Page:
Van der Kolk, Bessel, The Body Keeps the Score – (book & summary article title) http://www.franweiss.com/pdfs/sensorimotor_vanderkolk_1994.pdf (link)

Van der Kolk, Bessel, Brain, Mind and Body in the Healing of Trauma – http://www.shrinkrapradio.com/436.pdf (link)

Van der Kolk, Bessel, Developmental Trauma Disorder – (book & summary article title) http://www.traumacenter.org/products/pdf_files/Preprint_Dev_Trauma_Disorder.pdf (link)

Van der Kolk, Bessel, The Limits of Talk – http://www.traumacenter.org/products/pdf_files/networker.pdf (link)

PTSD from Infant Trauma

K J S Anand & P R Hickey, Pain and its Effects in the Human Neonate and Fetus – http://www.cirp.org/library/pain/anand/ (link)

The New York Times, 24 Nov 1987, Philip M Boffey, Infants’ Sense of Pain Finally Recognized – http://www.nytimes.com/1987/11/24/science/infants-sense-of-pain-is-recognized-finally.html (link)

The New York Times Magazine, 10 Feb 2008, Annie Murphy Paul, The First Ache, http://www.nytimes.com/2008/02/10/magazine/10Fetal-t.html?_r=1&ex=12 (link)

Monell, Terry – When Pediatric Surgery causes Permanent Damage.docx (file)

Louis Tinnin – Infant Surgery without Anesthesia 130707.docx (file) – https://ltinnin.wordpress.com/ and https://ltinnin.wordpress.com/2010/12/30/infant-surgery-without-anesthesia/  (link)

Wendy P Williams – Are Your Symptoms due to Infant Surgical Trauma? – http://restoryyourlife.com/ptsd-post-traumatic-stress-disorder-dr-louis-tinnin-infant-surgery-without-anesthesia-pyloric-stenosis/ (link)

Wendy P Williams – Ten things to remember about pre-verbal Infant Trauma – http://restoryyourlife.com/preverbal-infant-trauma-preverbal-memory-emotions-sensations-breath-anxiety/ (link)

National Institute of Mental Health (USA) – comprehensive introductory brochure on PTSD – https://infocenter.nimh.nih.gov/nimh/product/Post-Traumatic-Stress-Disorder/QF%2016-6388 (link to brochure)

Ten things People with PTSD-related Dissociation should know – http://healthiest.pw/10-things-people-with-ptsd-related-dissociation-should-know/ (link)

  • N B – Chamberlain, Dvorsky, Van der Kolk and some others listed here have other material online and/or for sale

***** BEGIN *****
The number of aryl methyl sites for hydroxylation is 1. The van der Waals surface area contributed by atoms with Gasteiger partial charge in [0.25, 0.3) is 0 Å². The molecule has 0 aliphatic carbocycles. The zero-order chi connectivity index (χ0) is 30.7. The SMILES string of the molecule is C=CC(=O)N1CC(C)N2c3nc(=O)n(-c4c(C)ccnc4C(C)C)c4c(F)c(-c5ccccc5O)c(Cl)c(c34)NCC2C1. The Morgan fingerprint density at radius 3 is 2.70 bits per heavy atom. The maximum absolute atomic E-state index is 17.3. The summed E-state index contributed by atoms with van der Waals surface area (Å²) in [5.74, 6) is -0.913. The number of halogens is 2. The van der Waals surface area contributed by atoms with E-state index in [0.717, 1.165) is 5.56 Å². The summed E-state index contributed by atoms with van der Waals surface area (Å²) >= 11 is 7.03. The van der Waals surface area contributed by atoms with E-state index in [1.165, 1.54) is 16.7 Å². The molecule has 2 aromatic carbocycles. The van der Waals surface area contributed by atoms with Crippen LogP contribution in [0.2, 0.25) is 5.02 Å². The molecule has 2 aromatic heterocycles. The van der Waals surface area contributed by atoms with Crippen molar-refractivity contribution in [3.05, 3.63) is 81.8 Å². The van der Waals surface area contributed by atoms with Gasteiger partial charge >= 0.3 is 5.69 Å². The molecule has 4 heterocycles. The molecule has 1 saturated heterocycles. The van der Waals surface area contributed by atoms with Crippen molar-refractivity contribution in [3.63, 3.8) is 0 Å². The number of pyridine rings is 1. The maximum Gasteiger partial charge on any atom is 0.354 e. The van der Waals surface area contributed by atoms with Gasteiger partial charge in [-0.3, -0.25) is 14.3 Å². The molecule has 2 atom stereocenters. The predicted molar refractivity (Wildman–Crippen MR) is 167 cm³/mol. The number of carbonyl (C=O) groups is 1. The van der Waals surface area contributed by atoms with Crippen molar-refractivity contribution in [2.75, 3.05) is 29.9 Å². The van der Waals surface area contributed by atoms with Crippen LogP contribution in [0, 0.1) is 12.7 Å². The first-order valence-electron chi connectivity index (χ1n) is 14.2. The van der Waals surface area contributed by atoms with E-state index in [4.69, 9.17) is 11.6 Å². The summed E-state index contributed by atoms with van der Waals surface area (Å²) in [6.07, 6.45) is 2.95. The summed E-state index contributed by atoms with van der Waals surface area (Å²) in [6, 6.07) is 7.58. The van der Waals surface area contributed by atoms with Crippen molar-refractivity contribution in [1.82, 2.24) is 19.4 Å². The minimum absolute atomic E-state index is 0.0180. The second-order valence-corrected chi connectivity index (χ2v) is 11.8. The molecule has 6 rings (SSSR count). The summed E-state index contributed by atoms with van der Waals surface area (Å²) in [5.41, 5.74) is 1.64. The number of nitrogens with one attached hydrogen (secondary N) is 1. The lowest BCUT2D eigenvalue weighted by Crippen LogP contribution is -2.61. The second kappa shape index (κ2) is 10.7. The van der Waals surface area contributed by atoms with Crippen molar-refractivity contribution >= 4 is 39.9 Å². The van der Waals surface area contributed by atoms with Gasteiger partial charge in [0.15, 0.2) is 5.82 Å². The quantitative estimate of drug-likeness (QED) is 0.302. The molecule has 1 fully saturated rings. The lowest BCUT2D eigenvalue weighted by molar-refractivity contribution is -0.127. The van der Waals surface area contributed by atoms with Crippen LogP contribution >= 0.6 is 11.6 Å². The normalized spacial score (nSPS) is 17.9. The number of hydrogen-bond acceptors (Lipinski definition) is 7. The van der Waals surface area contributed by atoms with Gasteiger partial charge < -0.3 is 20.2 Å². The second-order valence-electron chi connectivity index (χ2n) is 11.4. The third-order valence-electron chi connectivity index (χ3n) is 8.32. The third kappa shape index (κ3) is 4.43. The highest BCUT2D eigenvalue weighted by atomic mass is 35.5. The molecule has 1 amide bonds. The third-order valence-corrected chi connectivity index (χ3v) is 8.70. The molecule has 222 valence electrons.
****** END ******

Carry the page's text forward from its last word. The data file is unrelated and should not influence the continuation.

• N B – this List is a work in progress

– Fred Vanderbom

“No brain – no pain” That’s insane!

Confused09Can a baby remember trauma experienced in her or his first years?

In times past the answer was an immediate and insistent “No”.

Before about 1990 it was commonly believed that because virtually nobody can recall and describe any event from early childhood, let alone early infancy, be it happy or troubling, a baby makes and keeps no record of anything before what we can later recall and express in words.

This of course sounded very reassuring and comforting!

  • The serious mistakes some parents make when a baby is very young – hey!  “They leave no memory, no record, no damage.”
  • Family, life and health dramas which a little one survives – “No need to worry about it affecting baby.”
  • Separation from mother, adoption, foster relationships – “None of this will affect let alone harm a little one.”
  • Will we have our baby son circumcised “so he looks like his dad”?  “Go ahead, I’m fine, no worries!”
  • My baby needs life-saving surgery but anesthetising a baby is risky – “Just go ahead, she won’t really suffer.”
  • A baby’s screams (obviously from extreme pain) under the knife upsets a young theatre nurse – “Hey, he won’t remember anything.”

Continue reading ““No brain – no pain” That’s insane!”

Building greater awareness

This Blog is for people troubled because of infant pyloric stenosis – their baby’s or their own.

Patient & doctor03.jpgFor many people, pyloric stenosis (“PS”) is something they’ve never heard of, even though all of us probably know several people who have had it.

Most people who have experienced PS (either as a parent or close family member, or personally) have been able to put what they often say was their “most traumatic experience ever” behind them.  I suspect and hope that these folk are a “silent majority”.

However, there are many (I believe quite a sizeable minority) who are or have been deeply troubled by PS, either as the parents of a PS baby, or as a “survivor”. Continue reading “Building greater awareness”